Those Guys Getting Picketed For Demolishing A Piñata Store Run A PR Firm

Those Guys Getting Picketed For Demolishing A Piñata Store Run A PR Firm

Jordan French and Darius Fisher, the men who recently demolished a Texas piñata store with the inventory still inside and then compared the tenants to “roaches,” run a public relations firm that specializes in reputation management.

French and Fisher demolished Jumpolín, a family-owned piñata store in Austin, Texas, in February. The two men had purchased the property in October under the name F&F Real Estate Ventures, a limited liability company that owns other properties in the city. But French and Fisher are also the CEO and president, respectively, of Status Labs, a PR firm that offers to help clients avoid precisely the kind of debacle the men find themselves in now.

“Reputations matter,” the Status Labs website says. “Don’t let a single event ruin the reputation you’ve taken years to build.”

status labs

A screen shot taken from Status Labs’ website.

Some are wondering why the two haven’t taken their own advice. Gonzalo Barrientos, a former state legislator who represented Austin as a Democrat in both the Texas House of Representatives and the Texas Senate, said it was “ironic” that PR specialists would find themselves in such a fiasco.

“The idiots who supposedly owned a public relations firm just went in there and haphazardly tore the place down,” Barrientos told The Huffington Post.

Status Labs did not respond to multiple requests for comment.

French and Fisher set off an uproar in the community last month by demolishing the building at 1401 E. Cesar Chavez St. in the east Austin neighborhood. They’d hoped to rent out the lot during the city’s South by Southwest music, film and tech conference.

The men say they legally acquired a demolition permit and served Jumpolín’s owners, the Lejarazu family, with eviction notices. But Victor Lejarazu, 36, who runs the business with his parents, Sergio and Monica, told HuffPost the family had contested the eviction notices because the lease wasn’t set to expire until 2017.

For many, the controversy has also touched a nerve because it speaks to socioeconomic friction in the rapidly growing city. Home to a large community of Mexican migrants and Mexican-Americans, east Austin has become a focal point in local tensions over gentrification as new businesses and residents push in from the bustling downtown area.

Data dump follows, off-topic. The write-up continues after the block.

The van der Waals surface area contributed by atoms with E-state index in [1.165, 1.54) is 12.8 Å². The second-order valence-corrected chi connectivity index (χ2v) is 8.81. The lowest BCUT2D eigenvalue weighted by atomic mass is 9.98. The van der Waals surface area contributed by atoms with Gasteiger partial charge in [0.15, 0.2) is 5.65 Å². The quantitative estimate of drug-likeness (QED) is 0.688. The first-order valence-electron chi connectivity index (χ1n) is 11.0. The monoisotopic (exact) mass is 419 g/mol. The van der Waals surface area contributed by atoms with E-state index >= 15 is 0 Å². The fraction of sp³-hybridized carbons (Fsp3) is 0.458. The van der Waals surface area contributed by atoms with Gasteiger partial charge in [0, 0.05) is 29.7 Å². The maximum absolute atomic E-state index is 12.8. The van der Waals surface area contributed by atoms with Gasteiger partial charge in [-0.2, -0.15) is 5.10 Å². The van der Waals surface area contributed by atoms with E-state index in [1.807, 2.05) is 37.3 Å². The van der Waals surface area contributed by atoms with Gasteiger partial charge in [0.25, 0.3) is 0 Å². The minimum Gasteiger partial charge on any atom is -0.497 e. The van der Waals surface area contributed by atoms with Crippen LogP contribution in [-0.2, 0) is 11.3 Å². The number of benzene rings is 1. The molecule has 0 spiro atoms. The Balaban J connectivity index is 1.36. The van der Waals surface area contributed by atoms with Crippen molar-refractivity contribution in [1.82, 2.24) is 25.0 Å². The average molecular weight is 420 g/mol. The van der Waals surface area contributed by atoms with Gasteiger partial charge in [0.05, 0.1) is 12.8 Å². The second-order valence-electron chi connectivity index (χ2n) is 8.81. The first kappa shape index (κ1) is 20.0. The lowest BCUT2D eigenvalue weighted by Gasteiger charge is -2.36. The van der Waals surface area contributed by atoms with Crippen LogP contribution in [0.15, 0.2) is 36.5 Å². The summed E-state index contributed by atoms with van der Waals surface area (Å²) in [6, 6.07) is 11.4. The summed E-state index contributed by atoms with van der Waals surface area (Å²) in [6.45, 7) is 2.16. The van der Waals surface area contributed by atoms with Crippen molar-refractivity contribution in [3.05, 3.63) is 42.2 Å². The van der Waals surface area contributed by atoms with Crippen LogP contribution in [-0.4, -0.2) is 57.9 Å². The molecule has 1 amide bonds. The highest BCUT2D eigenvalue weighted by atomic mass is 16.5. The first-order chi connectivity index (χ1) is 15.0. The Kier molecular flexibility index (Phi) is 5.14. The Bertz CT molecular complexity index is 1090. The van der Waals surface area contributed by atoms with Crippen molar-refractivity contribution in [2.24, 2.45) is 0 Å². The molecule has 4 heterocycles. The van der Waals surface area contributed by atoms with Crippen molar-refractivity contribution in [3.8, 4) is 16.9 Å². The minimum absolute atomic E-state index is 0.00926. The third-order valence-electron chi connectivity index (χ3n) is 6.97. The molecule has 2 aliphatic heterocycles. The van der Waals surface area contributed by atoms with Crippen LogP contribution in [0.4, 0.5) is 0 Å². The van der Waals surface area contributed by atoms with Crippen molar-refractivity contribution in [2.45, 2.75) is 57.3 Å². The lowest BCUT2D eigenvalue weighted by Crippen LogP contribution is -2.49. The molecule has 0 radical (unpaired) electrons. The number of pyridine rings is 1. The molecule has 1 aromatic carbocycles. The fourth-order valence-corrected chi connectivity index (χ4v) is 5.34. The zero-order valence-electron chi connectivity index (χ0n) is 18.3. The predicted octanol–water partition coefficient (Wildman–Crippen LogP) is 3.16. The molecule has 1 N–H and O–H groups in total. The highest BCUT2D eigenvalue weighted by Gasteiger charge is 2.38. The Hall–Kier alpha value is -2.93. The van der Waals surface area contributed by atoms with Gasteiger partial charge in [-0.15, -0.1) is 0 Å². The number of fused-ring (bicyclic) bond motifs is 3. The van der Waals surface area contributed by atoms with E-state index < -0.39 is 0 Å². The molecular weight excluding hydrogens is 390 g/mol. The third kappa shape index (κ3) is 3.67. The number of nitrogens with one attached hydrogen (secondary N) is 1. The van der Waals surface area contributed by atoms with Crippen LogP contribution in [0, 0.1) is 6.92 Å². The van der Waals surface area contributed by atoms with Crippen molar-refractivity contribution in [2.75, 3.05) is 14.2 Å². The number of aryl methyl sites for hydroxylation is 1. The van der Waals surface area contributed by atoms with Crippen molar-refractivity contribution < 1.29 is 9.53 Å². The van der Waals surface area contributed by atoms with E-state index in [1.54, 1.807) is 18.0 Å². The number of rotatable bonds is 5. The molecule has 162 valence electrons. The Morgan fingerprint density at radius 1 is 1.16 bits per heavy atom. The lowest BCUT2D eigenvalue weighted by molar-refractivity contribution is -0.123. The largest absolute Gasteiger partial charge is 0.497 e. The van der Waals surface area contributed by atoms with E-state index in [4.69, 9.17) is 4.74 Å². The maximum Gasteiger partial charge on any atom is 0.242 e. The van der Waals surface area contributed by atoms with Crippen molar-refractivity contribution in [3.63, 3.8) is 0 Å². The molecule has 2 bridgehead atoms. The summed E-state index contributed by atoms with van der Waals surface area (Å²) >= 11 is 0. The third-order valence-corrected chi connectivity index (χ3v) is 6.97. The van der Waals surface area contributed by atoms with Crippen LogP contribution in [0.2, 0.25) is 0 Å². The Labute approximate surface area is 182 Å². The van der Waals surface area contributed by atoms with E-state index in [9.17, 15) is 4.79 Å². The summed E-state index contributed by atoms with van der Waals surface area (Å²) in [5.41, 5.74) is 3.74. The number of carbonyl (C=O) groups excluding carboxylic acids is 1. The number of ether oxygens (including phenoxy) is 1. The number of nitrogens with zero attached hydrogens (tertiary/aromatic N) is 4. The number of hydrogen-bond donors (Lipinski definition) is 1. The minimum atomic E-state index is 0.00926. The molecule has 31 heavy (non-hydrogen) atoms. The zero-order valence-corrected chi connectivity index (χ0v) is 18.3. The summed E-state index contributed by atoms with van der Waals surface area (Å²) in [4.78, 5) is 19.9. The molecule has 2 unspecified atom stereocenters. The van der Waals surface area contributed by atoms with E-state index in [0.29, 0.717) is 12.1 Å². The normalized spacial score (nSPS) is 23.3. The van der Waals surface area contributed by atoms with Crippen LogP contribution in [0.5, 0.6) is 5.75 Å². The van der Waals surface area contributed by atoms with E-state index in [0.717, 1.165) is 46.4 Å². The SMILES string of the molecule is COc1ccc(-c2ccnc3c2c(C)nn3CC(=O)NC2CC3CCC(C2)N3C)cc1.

Local activists have picketed the site of the demolition, urging the city to boycott French and Fisher’s businesses, including two properties for rent on Airbnb. Splash, the tech company that the two had hoped to contract to use the lot during SXSW, backed out of the deal. When French and Fisher tried to offer the space for free to food truck vendors, they also turned down the offer.

Though French and Fisher bill themselves as public relations professionals, they have a history of attracting national media attention for blunders that put their ethics into question.

In September, CNBC reported that one of its freelance writers had received a pitch from Status Labs offering to pay the reporter in exchange for writing about the company’s clients in news stories.

“What we’re paying varies wildly depending on quality of the secured hit,” the message said, according to CNBC. “We’ve paid up to a dollar per word for great placement. What payment structure would you be comfortable with?”

In its story, CNBC referred to the Status Labs email as a “bribe.” After the article was published, Status Labs director of operations Brad Burnett emailed a statement to CNBC saying:

We have, in the past, hired bloggers to write about clients of ours in exchange for product (or a small stipend) with the expectation that there would be disclosure between the blogger and the blog editor. We do not, and have not, asked people to write about clients of ours in news outlets without disclosure.

French and Fisher also ran a separate PR company, Wiki-PR, that grabbed national headlines in 2013 after Wikipedia sent the company a cease-and-desist letter for violating the site’s rules, according to The Guardian. After a yearlong investigation conducted by the online encyclopedia’s volunteers, Wikipedia concluded that Wiki-PR had invented more than 300 fake user profiles on Wikipedia in order to alter Wikipedia entries about clients of Wiki-PR.

Wiki-PR, whose sole purpose is to manage its clients’ image on Wikipedia, is now banned from editing the site’s articles. However, Wiki-PR’s website still offers “page creation and editing” services, saying that its consultants “help you abide by Wikipedia’s community rules and guidelines” and that the company doesn’t directly edit Wikipedia entries itself.

“We’ll help you draft a Wikipedia page and ensure it is 100 percent accurate with our Page Creation and Editing service,” the website says.

It’s not clear whether Wiki-PR is indeed still operating, or what role, if any, French and Fisher currently have there. In January, French defended Wiki-PR in an interview with Business Insider, saying the company had been treated unfairly.

“We’ve been painted like we’re some kind of evil entity out there scrubbing truths from Wikipedia that are bad about people and companies,” French said. “What are we actually doing? We’re starting with legally actionable libel. People call us. They’re upset. They’re crying. They’re pissed. They typically have a lot of money. They are one hair trigger away from suing the Wikimedia Foundation and/or trying to subpoena to find out who the editors are who smeared them, whether it is an anonymous IP [address], which is almost always the case, or an actual editor.”

A message sent to Wiki-PR through the company’s website was not immediately answered.
Source: Huff Post



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